Iceland boss takes aim at PM’s ‘tough rhetoric’ on retailers

Iceland’s chief executive has warned that price rises are “inevitable” as he urged the government to “work properly” with businesses.

Speaking on the BBC’s Today programme, Richard Walker said supermarkets were being rocked by soaring electricity bills, environmental taxes and rising HGV driver pay.

“We are not an endless sponge that can absorb all these different cost increases,” he warned.

“Unfortunately price rises are inevitable, and we are starting to see that already in the market.”

 READ MORE: Driver shortage to persist until 2022, warns Iceland

In what appeared to be a rebuke to the government, Walker added that “tough rhetoric is really not helpful”.

The intervention comes after Boris Johnson urged industry bosses to pay higher wages and stop relying on cheap foreign labour.

“We are not going back to the same old broken model with low wages, low growth, low skills and low productivity, all of it enabled and assisted by uncontrolled immigration,” he told the Conservative Party Conference yesterday.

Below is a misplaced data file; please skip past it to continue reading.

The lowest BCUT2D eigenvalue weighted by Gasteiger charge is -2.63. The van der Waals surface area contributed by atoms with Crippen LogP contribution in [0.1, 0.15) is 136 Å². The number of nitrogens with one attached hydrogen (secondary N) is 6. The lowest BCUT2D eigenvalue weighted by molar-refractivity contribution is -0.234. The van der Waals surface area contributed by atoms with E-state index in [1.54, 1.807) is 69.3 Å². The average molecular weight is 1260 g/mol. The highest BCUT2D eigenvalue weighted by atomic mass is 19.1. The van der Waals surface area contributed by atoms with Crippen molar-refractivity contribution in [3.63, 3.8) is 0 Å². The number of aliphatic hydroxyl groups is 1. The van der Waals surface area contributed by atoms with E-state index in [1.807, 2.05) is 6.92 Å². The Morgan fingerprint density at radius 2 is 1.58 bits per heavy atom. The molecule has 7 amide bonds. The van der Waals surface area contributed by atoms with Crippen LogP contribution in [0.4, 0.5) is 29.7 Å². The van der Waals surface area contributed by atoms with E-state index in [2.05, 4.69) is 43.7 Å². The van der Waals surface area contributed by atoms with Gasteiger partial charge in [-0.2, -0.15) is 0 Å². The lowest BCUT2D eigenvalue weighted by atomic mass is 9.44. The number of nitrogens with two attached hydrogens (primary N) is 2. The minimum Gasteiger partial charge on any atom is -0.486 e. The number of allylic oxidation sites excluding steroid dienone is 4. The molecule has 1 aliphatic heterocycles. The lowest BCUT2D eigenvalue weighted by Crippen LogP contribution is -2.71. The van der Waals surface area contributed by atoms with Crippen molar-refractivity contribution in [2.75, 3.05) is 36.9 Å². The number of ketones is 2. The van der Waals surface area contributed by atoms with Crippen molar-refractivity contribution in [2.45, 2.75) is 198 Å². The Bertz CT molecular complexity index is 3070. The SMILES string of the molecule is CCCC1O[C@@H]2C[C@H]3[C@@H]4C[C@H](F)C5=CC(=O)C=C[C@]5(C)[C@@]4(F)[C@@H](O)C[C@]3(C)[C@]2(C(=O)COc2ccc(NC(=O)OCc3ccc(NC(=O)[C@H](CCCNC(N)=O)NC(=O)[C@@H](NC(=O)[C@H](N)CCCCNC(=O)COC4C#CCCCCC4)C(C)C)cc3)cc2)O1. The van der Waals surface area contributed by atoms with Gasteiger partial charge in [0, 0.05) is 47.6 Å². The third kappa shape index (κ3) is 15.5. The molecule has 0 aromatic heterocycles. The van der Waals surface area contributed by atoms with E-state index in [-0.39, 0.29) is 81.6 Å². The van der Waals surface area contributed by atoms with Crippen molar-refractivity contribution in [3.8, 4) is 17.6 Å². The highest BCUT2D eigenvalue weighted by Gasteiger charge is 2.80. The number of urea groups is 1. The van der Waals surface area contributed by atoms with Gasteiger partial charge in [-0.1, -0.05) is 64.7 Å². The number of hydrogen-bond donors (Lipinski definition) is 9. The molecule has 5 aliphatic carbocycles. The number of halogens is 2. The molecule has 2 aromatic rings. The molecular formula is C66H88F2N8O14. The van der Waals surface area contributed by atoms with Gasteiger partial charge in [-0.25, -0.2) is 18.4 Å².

In today’s Daily Mail, Walker wrote that he did not disagree with Johnson’s vision.

However, he argued that the PM had dodged a “serious discussion with the nation’s businesses about how we are going to get there”.

Although the government announced 5000 visas in September to deal with lorry driver shortages, the Iceland boss said this came “months” too late.

“If government had engaged with business we could have headed off these problems before the country came close to grinding to a halt,” he claimed.

Walker played down warnings of Christmas disruption and said Iceland had “freezer space aplenty for turkeys and other festive treats”.

He added: “But we need to find a way to keep all firms just as well-stocked – and for that, the government must start working properly with business.”

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